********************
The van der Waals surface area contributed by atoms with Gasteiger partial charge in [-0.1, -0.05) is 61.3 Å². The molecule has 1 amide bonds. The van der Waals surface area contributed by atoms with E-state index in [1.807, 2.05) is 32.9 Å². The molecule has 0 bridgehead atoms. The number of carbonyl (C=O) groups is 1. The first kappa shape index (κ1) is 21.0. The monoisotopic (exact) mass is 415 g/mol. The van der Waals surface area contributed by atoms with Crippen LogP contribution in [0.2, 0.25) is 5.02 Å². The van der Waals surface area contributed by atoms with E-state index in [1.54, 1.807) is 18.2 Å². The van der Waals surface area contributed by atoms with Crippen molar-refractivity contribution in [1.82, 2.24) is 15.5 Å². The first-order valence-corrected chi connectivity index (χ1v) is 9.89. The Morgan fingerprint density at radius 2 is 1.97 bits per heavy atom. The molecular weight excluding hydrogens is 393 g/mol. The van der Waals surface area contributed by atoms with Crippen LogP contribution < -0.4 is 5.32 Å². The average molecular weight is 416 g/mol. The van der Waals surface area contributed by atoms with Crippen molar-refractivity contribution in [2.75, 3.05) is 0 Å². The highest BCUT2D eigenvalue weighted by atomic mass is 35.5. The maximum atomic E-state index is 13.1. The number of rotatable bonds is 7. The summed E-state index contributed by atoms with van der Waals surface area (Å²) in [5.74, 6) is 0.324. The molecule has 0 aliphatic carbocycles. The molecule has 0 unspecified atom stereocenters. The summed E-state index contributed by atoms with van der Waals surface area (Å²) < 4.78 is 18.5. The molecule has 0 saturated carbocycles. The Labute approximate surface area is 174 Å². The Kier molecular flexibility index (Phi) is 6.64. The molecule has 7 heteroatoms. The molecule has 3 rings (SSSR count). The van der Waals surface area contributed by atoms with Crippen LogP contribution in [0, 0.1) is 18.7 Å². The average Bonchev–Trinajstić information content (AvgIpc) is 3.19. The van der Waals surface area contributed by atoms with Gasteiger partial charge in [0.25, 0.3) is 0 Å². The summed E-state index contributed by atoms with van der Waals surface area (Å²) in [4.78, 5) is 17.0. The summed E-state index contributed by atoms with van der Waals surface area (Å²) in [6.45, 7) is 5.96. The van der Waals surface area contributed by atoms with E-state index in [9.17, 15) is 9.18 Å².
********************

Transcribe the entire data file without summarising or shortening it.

The van der Waals surface area contributed by atoms with Gasteiger partial charge in [-0.1, -0.05) is 61.3 Å². The molecule has 1 amide bonds. The van der Waals surface area contributed by atoms with E-state index in [1.807, 2.05) is 32.9 Å². The molecule has 0 bridgehead atoms. The number of carbonyl (C=O) groups is 1. The first kappa shape index (κ1) is 21.0. The monoisotopic (exact) mass is 415 g/mol. The van der Waals surface area contributed by atoms with Crippen LogP contribution in [0.2, 0.25) is 5.02 Å². The van der Waals surface area contributed by atoms with E-state index in [1.54, 1.807) is 18.2 Å². The van der Waals surface area contributed by atoms with Crippen molar-refractivity contribution in [1.82, 2.24) is 15.5 Å². The first-order valence-corrected chi connectivity index (χ1v) is 9.89. The Morgan fingerprint density at radius 2 is 1.97 bits per heavy atom. The molecular weight excluding hydrogens is 393 g/mol. The van der Waals surface area contributed by atoms with Crippen LogP contribution < -0.4 is 5.32 Å². The average molecular weight is 416 g/mol. The van der Waals surface area contributed by atoms with Crippen molar-refractivity contribution in [2.75, 3.05) is 0 Å². The highest BCUT2D eigenvalue weighted by atomic mass is 35.5. The maximum atomic E-state index is 13.1. The number of rotatable bonds is 7. The summed E-state index contributed by atoms with van der Waals surface area (Å²) in [5.74, 6) is 0.324. The molecule has 0 aliphatic carbocycles. The molecule has 0 unspecified atom stereocenters. The summed E-state index contributed by atoms with van der Waals surface area (Å²) < 4.78 is 18.5. The molecule has 0 saturated carbocycles. The Labute approximate surface area is 174 Å². The Kier molecular flexibility index (Phi) is 6.64. The molecule has 7 heteroatoms. The molecule has 3 rings (SSSR count). The van der Waals surface area contributed by atoms with Crippen LogP contribution in [0, 0.1) is 18.7 Å². The average Bonchev–Trinajstić information content (AvgIpc) is 3.19. The van der Waals surface area contributed by atoms with Gasteiger partial charge in [0.25, 0.3) is 0 Å². The summed E-state index contributed by atoms with van der Waals surface area (Å²) in [4.78, 5) is 17.0. The summed E-state index contributed by atoms with van der Waals surface area (Å²) in [6.45, 7) is 5.96. The van der Waals surface area contributed by atoms with E-state index in [9.17, 15) is 9.18 Å².